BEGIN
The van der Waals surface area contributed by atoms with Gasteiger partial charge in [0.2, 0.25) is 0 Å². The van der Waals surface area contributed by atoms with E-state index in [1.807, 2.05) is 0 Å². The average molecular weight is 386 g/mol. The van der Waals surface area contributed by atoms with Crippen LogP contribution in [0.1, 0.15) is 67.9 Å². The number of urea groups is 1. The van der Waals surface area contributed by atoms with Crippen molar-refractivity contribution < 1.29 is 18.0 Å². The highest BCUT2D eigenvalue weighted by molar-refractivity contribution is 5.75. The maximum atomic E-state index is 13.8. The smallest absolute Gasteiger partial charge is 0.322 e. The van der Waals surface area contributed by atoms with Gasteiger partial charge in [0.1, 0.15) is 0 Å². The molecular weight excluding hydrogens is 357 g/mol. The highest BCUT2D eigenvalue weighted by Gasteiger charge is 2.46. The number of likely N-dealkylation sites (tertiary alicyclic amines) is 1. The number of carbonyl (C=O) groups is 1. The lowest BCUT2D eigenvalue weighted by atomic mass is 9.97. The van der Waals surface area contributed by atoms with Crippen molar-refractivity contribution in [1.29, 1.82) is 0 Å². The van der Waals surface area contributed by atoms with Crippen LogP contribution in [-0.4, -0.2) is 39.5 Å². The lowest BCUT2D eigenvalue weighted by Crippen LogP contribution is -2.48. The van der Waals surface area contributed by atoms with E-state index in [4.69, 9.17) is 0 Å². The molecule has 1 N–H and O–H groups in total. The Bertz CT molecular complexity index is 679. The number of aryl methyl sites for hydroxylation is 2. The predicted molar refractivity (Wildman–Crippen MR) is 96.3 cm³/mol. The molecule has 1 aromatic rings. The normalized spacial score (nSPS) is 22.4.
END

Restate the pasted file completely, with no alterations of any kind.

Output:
The van der Waals surface area contributed by atoms with Gasteiger partial charge in [0.2, 0.25) is 0 Å². The van der Waals surface area contributed by atoms with E-state index in [1.807, 2.05) is 0 Å². The average molecular weight is 386 g/mol. The van der Waals surface area contributed by atoms with Crippen LogP contribution in [0.1, 0.15) is 67.9 Å². The number of urea groups is 1. The van der Waals surface area contributed by atoms with Crippen molar-refractivity contribution < 1.29 is 18.0 Å². The highest BCUT2D eigenvalue weighted by molar-refractivity contribution is 5.75. The maximum atomic E-state index is 13.8. The smallest absolute Gasteiger partial charge is 0.322 e. The van der Waals surface area contributed by atoms with Gasteiger partial charge in [0.1, 0.15) is 0 Å². The molecular weight excluding hydrogens is 357 g/mol. The highest BCUT2D eigenvalue weighted by Gasteiger charge is 2.46. The number of likely N-dealkylation sites (tertiary alicyclic amines) is 1. The number of carbonyl (C=O) groups is 1. The lowest BCUT2D eigenvalue weighted by atomic mass is 9.97. The van der Waals surface area contributed by atoms with Crippen molar-refractivity contribution in [1.29, 1.82) is 0 Å². The van der Waals surface area contributed by atoms with Crippen LogP contribution in [-0.4, -0.2) is 39.5 Å². The lowest BCUT2D eigenvalue weighted by Crippen LogP contribution is -2.48. The van der Waals surface area contributed by atoms with E-state index in [4.69, 9.17) is 0 Å². The molecule has 1 N–H and O–H groups in total. The Bertz CT molecular complexity index is 679. The number of aryl methyl sites for hydroxylation is 2. The predicted molar refractivity (Wildman–Crippen MR) is 96.3 cm³/mol. The molecule has 1 aromatic rings. The normalized spacial score (nSPS) is 22.4.